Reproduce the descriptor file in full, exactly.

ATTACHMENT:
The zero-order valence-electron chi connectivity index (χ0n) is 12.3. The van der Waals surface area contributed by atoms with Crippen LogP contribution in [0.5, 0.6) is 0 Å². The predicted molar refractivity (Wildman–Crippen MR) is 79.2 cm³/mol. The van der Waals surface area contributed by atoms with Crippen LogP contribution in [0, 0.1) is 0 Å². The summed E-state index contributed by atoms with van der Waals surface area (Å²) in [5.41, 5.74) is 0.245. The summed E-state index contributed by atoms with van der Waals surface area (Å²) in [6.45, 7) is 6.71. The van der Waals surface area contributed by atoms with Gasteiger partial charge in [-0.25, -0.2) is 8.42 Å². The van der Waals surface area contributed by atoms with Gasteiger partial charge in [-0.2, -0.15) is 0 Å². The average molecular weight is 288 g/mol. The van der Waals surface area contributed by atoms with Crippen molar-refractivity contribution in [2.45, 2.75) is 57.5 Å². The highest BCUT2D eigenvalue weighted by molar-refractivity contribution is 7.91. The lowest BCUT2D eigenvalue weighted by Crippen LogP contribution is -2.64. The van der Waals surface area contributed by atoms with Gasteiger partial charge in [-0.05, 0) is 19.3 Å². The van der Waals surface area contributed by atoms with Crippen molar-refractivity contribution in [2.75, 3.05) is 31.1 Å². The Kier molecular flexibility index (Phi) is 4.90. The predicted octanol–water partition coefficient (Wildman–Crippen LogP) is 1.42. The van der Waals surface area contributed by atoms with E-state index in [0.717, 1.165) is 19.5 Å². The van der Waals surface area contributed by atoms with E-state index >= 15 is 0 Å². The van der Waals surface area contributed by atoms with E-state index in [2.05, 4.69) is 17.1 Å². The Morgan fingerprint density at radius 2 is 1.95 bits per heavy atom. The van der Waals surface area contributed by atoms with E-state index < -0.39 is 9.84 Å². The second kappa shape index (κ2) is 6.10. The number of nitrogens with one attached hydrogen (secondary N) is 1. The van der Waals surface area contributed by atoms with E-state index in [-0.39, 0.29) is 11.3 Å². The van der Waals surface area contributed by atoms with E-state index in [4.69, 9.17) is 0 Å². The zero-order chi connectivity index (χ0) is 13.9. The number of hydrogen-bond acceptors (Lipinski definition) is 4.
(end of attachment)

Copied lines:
The zero-order valence-electron chi connectivity index (χ0n) is 12.3. The van der Waals surface area contributed by atoms with Crippen LogP contribution in [0.5, 0.6) is 0 Å². The predicted molar refractivity (Wildman–Crippen MR) is 79.2 cm³/mol. The van der Waals surface area contributed by atoms with Crippen LogP contribution in [0, 0.1) is 0 Å². The summed E-state index contributed by atoms with van der Waals surface area (Å²) in [5.41, 5.74) is 0.245. The summed E-state index contributed by atoms with van der Waals surface area (Å²) in [6.45, 7) is 6.71. The van der Waals surface area contributed by atoms with Gasteiger partial charge in [-0.25, -0.2) is 8.42 Å². The van der Waals surface area contributed by atoms with Gasteiger partial charge in [-0.2, -0.15) is 0 Å². The average molecular weight is 288 g/mol. The van der Waals surface area contributed by atoms with Crippen molar-refractivity contribution in [2.45, 2.75) is 57.5 Å². The highest BCUT2D eigenvalue weighted by molar-refractivity contribution is 7.91. The lowest BCUT2D eigenvalue weighted by Crippen LogP contribution is -2.64. The van der Waals surface area contributed by atoms with Gasteiger partial charge in [-0.05, 0) is 19.3 Å². The van der Waals surface area contributed by atoms with Crippen molar-refractivity contribution in [2.75, 3.05) is 31.1 Å². The Kier molecular flexibility index (Phi) is 4.90. The predicted octanol–water partition coefficient (Wildman–Crippen LogP) is 1.42. The van der Waals surface area contributed by atoms with E-state index in [0.717, 1.165) is 19.5 Å². The van der Waals surface area contributed by atoms with E-state index >= 15 is 0 Å². The van der Waals surface area contributed by atoms with E-state index in [2.05, 4.69) is 17.1 Å². The Morgan fingerprint density at radius 2 is 1.95 bits per heavy atom. The van der Waals surface area contributed by atoms with E-state index < -0.39 is 9.84 Å². The second kappa shape index (κ2) is 6.10. The number of nitrogens with one attached hydrogen (secondary N) is 1. The van der Waals surface area contributed by atoms with E-state index in [-0.39, 0.29) is 11.3 Å². The van der Waals surface area contributed by atoms with E-state index in [4.69, 9.17) is 0 Å². The zero-order chi connectivity index (χ0) is 13.9. The number of hydrogen-bond acceptors (Lipinski definition) is 4.